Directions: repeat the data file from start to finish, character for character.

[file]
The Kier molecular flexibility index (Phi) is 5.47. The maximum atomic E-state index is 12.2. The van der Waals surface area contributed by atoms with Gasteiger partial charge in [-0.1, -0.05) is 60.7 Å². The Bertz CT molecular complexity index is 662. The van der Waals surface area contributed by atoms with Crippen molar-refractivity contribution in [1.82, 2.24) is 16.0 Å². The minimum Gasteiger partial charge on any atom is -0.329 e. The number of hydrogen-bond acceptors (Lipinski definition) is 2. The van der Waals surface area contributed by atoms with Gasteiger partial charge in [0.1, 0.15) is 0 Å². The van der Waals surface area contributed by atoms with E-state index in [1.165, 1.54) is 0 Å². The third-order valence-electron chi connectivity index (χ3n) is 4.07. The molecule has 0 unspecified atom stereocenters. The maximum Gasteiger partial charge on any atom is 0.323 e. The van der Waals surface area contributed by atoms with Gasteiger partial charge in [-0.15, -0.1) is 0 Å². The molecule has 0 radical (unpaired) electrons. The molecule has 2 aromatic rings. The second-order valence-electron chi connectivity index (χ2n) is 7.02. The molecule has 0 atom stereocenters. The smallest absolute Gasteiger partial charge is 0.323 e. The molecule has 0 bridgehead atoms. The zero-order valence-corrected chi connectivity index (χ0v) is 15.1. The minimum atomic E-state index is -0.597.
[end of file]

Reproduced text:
The Kier molecular flexibility index (Phi) is 5.47. The maximum atomic E-state index is 12.2. The van der Waals surface area contributed by atoms with Gasteiger partial charge in [-0.1, -0.05) is 60.7 Å². The Bertz CT molecular complexity index is 662. The van der Waals surface area contributed by atoms with Crippen molar-refractivity contribution in [1.82, 2.24) is 16.0 Å². The minimum Gasteiger partial charge on any atom is -0.329 e. The number of hydrogen-bond acceptors (Lipinski definition) is 2. The van der Waals surface area contributed by atoms with Gasteiger partial charge in [0.1, 0.15) is 0 Å². The van der Waals surface area contributed by atoms with E-state index in [1.165, 1.54) is 0 Å². The third-order valence-electron chi connectivity index (χ3n) is 4.07. The molecule has 0 unspecified atom stereocenters. The maximum Gasteiger partial charge on any atom is 0.323 e. The van der Waals surface area contributed by atoms with Gasteiger partial charge in [-0.15, -0.1) is 0 Å². The molecule has 0 radical (unpaired) electrons. The molecule has 2 aromatic rings. The second-order valence-electron chi connectivity index (χ2n) is 7.02. The molecule has 0 atom stereocenters. The smallest absolute Gasteiger partial charge is 0.323 e. The molecule has 0 bridgehead atoms. The zero-order valence-corrected chi connectivity index (χ0v) is 15.1. The minimum atomic E-state index is -0.597.